Another software note: the 30V 5G comes pre-installed with Android 11. No update to Android 12 is currently available, and TCL hasn’t confirmed if it will even get one. The company also hasn’t confirmed how long it will support this device with security updates, but two years has been the standard for the company in recent history.

I’ve also noticed a strange quirk with Google Maps: when navigating with the screen off and the phone locked, the GPS signal is cut off. Most sane people probably use Google Maps with the screen on and their phone in a mount, or with their car’s touchscreen. I like to play it fast and loose – key in my destination, start navigating, lock my phone and leave it in the seat next to me, with nothing but good vibes and my virtual co-pilot’s voice to guide me. This is the first phone I’ve come across that doesn’t work like this, and it’s a little odd. Strava does Maintaining a GPS signal when the phone is locked, so this appears to be a Google Maps issue.

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On the back of the 30V 5G you’ll find three cameras and a flash.

The 30V 5G has three rear cameras: a 50-megapixel f/1.9 wide-angle camera, a 5-megapixel f/2.2 ultrawide camera and a 2-megapixel macro camera. There is a 16-megapixel selfie camera on the front. Photos in good light from all of these cameras look good, if a bit over-sharpened.

The main camera is a bit odd (that’s the technical term) when it comes to exposure selection. Often, I would only move the camera slightly between shots and end up with a noticeably darker or lighter image, even though the subject hadn’t changed much. I generally like the exposure and color choices the phone makes, but sometimes it takes a few shots to get the right answer.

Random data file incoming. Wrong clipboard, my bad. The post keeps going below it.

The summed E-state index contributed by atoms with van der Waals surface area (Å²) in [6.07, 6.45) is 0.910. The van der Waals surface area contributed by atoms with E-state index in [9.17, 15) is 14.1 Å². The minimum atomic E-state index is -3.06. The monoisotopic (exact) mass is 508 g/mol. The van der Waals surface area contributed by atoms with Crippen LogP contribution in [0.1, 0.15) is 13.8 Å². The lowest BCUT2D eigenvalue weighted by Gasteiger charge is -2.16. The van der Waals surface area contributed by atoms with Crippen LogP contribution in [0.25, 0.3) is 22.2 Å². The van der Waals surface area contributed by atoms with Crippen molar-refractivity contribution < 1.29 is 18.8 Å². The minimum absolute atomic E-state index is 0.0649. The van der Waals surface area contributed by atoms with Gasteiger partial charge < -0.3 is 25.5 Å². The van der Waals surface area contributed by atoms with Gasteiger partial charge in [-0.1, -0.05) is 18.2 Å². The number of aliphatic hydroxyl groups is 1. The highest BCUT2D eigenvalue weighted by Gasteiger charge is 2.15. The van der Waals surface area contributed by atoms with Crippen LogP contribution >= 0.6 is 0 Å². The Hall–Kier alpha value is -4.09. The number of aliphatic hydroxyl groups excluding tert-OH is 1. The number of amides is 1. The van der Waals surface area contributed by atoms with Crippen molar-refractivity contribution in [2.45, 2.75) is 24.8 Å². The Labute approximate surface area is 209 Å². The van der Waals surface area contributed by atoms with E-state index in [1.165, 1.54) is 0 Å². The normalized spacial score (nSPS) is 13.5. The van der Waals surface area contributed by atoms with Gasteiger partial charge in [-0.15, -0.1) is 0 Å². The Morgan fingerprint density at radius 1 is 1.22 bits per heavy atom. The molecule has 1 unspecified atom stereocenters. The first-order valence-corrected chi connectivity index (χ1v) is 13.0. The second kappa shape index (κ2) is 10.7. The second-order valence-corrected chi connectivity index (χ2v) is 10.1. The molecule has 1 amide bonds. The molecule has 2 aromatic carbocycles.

The 30V 5G struggles in low light, but no more than any other budget phone. It’s not really suitable for photographing moving subjects in low light. Shutter speeds are often too slow, causing subjects to appear blurry and smoothed out by noise reduction, which doesn’t look good. In very poor conditions, a night mode is activated, which does a good job with subjects that are not moving.

Video resolution is capped at 1080/30p, so there’s no 4K, which is becoming increasingly common on phones of all price points. Video quality is decent, but the lack of any electronic image stabilization is very noticeable, and there’s a lot of annoying camera shake in my video clips.

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The TCL 30 V 5G can’t stand up to its competitors priced at $300.

The TCL 30 V 5G is not a Poorly Phone. It does pretty much everything I need it to do: make calls, run apps, take photos and wake me up in the morning. It just isn’t very good, and there are enough better options at this price point that it’s very hard to recommend it to anyone. TCL is known for its quality TVs at affordable prices. Perhaps the company is still figuring out what that phone price/performance equation looks like.

As it stands now, things don’t add up. The screen is good, but it’s hard to enjoy when hampered by choppy performance. It supports the major 5G bands, but your phone plan might not even include them. The UI is crammed with pre-downloads and Verizon services, and NXTVISION is underwhelming.

So the TCL 30 V 5G really only makes sense for someone who doesn’t want a Samsung phone but wants all the flavors of Verizon 5G, a healthy amount of onboard storage, and a large, high-resolution display. and they don’t want to pay for it out of their own pocket either.

Otherwise, at the time of writing this, Verizon also offers the Samsung Galaxy A42 5G free and I think this is a better choice. And at least for now, this offer is good for a new line any Unlimited plan, not “selected” (read: more expensive) unlimited plans required to get the TCL promotion. The A42 5G’s performance and camera quality are slightly better, and its Android 12 update is already available. Buy unlocked Galaxy A32 5G for $279 is another good option. The screen isn’t that pretty and you’ll have to expand the 64GB storage with a microSD card, but the camera system is better, C-band Ultra Wideband is supported and it’s currently being updated to Android 12.

And let’s be clear, there is no free phone. There’s great value in securing your business for the next 36 months—Verizon knows that. If that’s the currency you spend, I think you should use it on another device.

Photography by Allison Johnson / The Verand

https://www.theverge.com/23037446/tcl-30-v-5g-review-specs-screen-battery-camera-price TCL 30 V 5G review: Verizon 5G and not much else

Fry Electronics Team